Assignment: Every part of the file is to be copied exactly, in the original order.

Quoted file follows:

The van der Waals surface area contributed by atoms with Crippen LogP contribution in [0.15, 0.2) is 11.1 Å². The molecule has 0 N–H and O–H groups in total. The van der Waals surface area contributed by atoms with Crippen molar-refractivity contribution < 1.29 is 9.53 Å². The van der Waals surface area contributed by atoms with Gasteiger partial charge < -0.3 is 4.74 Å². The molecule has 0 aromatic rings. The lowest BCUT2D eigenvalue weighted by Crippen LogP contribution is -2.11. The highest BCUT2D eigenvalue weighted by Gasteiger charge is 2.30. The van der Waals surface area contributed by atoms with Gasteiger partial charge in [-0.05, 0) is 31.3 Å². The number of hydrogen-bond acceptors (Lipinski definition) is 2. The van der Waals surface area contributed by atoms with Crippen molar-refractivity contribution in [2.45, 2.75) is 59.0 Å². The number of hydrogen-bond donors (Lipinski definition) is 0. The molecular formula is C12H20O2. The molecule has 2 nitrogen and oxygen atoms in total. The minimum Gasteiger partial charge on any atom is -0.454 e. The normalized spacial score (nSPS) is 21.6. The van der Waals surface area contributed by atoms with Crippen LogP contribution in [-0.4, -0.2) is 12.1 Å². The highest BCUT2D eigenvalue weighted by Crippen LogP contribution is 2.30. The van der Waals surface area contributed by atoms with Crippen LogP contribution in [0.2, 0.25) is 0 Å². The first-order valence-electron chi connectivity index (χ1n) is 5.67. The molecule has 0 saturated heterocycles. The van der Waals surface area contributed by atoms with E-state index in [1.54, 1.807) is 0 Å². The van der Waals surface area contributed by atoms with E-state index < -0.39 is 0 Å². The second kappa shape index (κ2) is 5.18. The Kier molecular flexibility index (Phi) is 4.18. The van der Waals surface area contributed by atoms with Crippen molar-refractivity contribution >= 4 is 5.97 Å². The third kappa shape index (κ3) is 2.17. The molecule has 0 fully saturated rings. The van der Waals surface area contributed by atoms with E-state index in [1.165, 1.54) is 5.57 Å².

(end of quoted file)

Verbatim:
The van der Waals surface area contributed by atoms with Crippen LogP contribution in [0.15, 0.2) is 11.1 Å². The molecule has 0 N–H and O–H groups in total. The van der Waals surface area contributed by atoms with Crippen molar-refractivity contribution < 1.29 is 9.53 Å². The van der Waals surface area contributed by atoms with Gasteiger partial charge < -0.3 is 4.74 Å². The molecule has 0 aromatic rings. The lowest BCUT2D eigenvalue weighted by Crippen LogP contribution is -2.11. The highest BCUT2D eigenvalue weighted by Gasteiger charge is 2.30. The van der Waals surface area contributed by atoms with Gasteiger partial charge in [-0.05, 0) is 31.3 Å². The number of hydrogen-bond acceptors (Lipinski definition) is 2. The van der Waals surface area contributed by atoms with Crippen molar-refractivity contribution in [2.45, 2.75) is 59.0 Å². The number of hydrogen-bond donors (Lipinski definition) is 0. The molecular formula is C12H20O2. The molecule has 2 nitrogen and oxygen atoms in total. The minimum Gasteiger partial charge on any atom is -0.454 e. The normalized spacial score (nSPS) is 21.6. The van der Waals surface area contributed by atoms with Crippen LogP contribution in [-0.4, -0.2) is 12.1 Å². The highest BCUT2D eigenvalue weighted by Crippen LogP contribution is 2.30. The van der Waals surface area contributed by atoms with Crippen LogP contribution in [0.2, 0.25) is 0 Å². The first-order valence-electron chi connectivity index (χ1n) is 5.67. The molecule has 0 saturated heterocycles. The van der Waals surface area contributed by atoms with E-state index in [1.54, 1.807) is 0 Å². The van der Waals surface area contributed by atoms with E-state index < -0.39 is 0 Å². The second kappa shape index (κ2) is 5.18. The Kier molecular flexibility index (Phi) is 4.18. The van der Waals surface area contributed by atoms with Crippen molar-refractivity contribution >= 4 is 5.97 Å². The third kappa shape index (κ3) is 2.17. The molecule has 0 fully saturated rings. The van der Waals surface area contributed by atoms with E-state index in [1.165, 1.54) is 5.57 Å².